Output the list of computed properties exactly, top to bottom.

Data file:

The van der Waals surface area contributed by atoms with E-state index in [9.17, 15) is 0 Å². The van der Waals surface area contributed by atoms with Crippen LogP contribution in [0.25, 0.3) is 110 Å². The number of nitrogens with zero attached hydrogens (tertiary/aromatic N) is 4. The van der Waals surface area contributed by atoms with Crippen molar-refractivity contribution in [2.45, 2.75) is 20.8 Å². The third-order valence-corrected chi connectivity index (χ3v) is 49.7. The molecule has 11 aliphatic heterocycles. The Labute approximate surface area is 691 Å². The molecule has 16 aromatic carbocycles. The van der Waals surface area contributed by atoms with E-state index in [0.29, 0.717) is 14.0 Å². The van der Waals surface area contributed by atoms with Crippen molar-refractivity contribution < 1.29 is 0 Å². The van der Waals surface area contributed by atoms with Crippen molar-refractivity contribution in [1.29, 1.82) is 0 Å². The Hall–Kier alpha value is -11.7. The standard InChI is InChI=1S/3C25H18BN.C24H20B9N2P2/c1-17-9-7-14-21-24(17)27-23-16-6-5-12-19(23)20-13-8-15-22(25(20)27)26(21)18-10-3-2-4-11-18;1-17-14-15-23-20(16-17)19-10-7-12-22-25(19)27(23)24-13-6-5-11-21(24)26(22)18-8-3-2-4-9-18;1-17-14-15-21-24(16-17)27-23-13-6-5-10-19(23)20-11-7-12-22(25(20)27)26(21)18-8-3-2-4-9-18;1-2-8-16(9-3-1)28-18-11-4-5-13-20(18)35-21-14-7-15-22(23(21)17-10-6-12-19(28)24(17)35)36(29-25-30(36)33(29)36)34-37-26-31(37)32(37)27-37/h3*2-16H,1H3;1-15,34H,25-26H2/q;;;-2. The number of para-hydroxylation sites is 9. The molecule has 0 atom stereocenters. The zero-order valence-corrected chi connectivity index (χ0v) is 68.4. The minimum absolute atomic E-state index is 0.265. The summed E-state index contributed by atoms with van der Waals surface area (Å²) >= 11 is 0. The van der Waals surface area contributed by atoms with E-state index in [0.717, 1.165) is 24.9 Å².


The van der Waals surface area contributed by atoms with E-state index in [9.17, 15) is 0 Å². The van der Waals surface area contributed by atoms with Crippen LogP contribution in [0.25, 0.3) is 110 Å². The number of nitrogens with zero attached hydrogens (tertiary/aromatic N) is 4. The van der Waals surface area contributed by atoms with Crippen molar-refractivity contribution in [2.45, 2.75) is 20.8 Å². The third-order valence-corrected chi connectivity index (χ3v) is 49.7. The molecule has 11 aliphatic heterocycles. The Labute approximate surface area is 691 Å². The molecule has 16 aromatic carbocycles. The van der Waals surface area contributed by atoms with E-state index in [0.29, 0.717) is 14.0 Å². The van der Waals surface area contributed by atoms with Crippen molar-refractivity contribution < 1.29 is 0 Å². The van der Waals surface area contributed by atoms with Crippen molar-refractivity contribution in [1.29, 1.82) is 0 Å². The Hall–Kier alpha value is -11.7. The standard InChI is InChI=1S/3C25H18BN.C24H20B9N2P2/c1-17-9-7-14-21-24(17)27-23-16-6-5-12-19(23)20-13-8-15-22(25(20)27)26(21)18-10-3-2-4-11-18;1-17-14-15-23-20(16-17)19-10-7-12-22-25(19)27(23)24-13-6-5-11-21(24)26(22)18-8-3-2-4-9-18;1-17-14-15-21-24(16-17)27-23-13-6-5-10-19(23)20-11-7-12-22(25(20)27)26(21)18-8-3-2-4-9-18;1-2-8-16(9-3-1)28-18-11-4-5-13-20(18)35-21-14-7-15-22(23(21)17-10-6-12-19(28)24(17)35)36(29-25-30(36)33(29)36)34-37-26-31(37)32(37)27-37/h3*2-16H,1H3;1-15,34H,25-26H2/q;;;-2. The number of para-hydroxylation sites is 9. The molecule has 0 atom stereocenters. The zero-order valence-corrected chi connectivity index (χ0v) is 68.4. The minimum absolute atomic E-state index is 0.265. The summed E-state index contributed by atoms with van der Waals surface area (Å²) >= 11 is 0. The van der Waals surface area contributed by atoms with E-state index in [0.717, 1.165) is 24.9 Å².